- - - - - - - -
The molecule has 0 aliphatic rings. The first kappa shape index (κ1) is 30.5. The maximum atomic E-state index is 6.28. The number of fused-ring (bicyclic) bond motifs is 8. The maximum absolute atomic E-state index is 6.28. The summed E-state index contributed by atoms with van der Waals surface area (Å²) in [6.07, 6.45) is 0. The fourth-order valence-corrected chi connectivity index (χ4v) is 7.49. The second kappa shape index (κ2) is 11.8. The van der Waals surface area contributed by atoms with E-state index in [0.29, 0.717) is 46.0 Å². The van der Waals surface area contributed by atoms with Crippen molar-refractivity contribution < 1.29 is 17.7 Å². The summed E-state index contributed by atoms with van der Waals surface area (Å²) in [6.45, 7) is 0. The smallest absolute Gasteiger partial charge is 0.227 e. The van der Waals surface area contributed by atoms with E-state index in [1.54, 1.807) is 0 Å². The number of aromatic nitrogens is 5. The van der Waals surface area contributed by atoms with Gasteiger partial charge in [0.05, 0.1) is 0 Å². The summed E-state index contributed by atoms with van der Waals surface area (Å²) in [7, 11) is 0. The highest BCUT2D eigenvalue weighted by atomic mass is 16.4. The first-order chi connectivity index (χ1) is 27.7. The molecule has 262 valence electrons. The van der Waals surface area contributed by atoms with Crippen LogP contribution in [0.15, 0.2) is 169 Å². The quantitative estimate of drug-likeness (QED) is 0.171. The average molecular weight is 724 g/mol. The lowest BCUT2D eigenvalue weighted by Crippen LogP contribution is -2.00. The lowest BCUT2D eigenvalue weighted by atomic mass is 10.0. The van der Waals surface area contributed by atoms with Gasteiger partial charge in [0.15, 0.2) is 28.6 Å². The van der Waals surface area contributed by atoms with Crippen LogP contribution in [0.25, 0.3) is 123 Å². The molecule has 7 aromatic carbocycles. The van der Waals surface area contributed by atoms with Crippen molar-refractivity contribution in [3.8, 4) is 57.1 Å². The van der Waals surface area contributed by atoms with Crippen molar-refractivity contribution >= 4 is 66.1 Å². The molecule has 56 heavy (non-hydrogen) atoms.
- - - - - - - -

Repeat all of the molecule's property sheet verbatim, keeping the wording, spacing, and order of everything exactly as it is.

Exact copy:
The molecule has 0 aliphatic rings. The first kappa shape index (κ1) is 30.5. The maximum atomic E-state index is 6.28. The number of fused-ring (bicyclic) bond motifs is 8. The maximum absolute atomic E-state index is 6.28. The summed E-state index contributed by atoms with van der Waals surface area (Å²) in [6.07, 6.45) is 0. The fourth-order valence-corrected chi connectivity index (χ4v) is 7.49. The second kappa shape index (κ2) is 11.8. The van der Waals surface area contributed by atoms with E-state index in [0.29, 0.717) is 46.0 Å². The van der Waals surface area contributed by atoms with Crippen molar-refractivity contribution < 1.29 is 17.7 Å². The summed E-state index contributed by atoms with van der Waals surface area (Å²) in [6.45, 7) is 0. The smallest absolute Gasteiger partial charge is 0.227 e. The van der Waals surface area contributed by atoms with E-state index in [1.54, 1.807) is 0 Å². The number of aromatic nitrogens is 5. The van der Waals surface area contributed by atoms with Gasteiger partial charge in [0.05, 0.1) is 0 Å². The summed E-state index contributed by atoms with van der Waals surface area (Å²) in [7, 11) is 0. The highest BCUT2D eigenvalue weighted by atomic mass is 16.4. The first-order chi connectivity index (χ1) is 27.7. The molecule has 262 valence electrons. The van der Waals surface area contributed by atoms with Crippen LogP contribution in [0.15, 0.2) is 169 Å². The quantitative estimate of drug-likeness (QED) is 0.171. The average molecular weight is 724 g/mol. The lowest BCUT2D eigenvalue weighted by Crippen LogP contribution is -2.00. The lowest BCUT2D eigenvalue weighted by atomic mass is 10.0. The van der Waals surface area contributed by atoms with Gasteiger partial charge in [0.15, 0.2) is 28.6 Å². The van der Waals surface area contributed by atoms with Crippen LogP contribution in [0.25, 0.3) is 123 Å². The molecule has 7 aromatic carbocycles. The van der Waals surface area contributed by atoms with Crippen molar-refractivity contribution in [3.8, 4) is 57.1 Å². The van der Waals surface area contributed by atoms with Crippen molar-refractivity contribution >= 4 is 66.1 Å². The molecule has 56 heavy (non-hydrogen) atoms.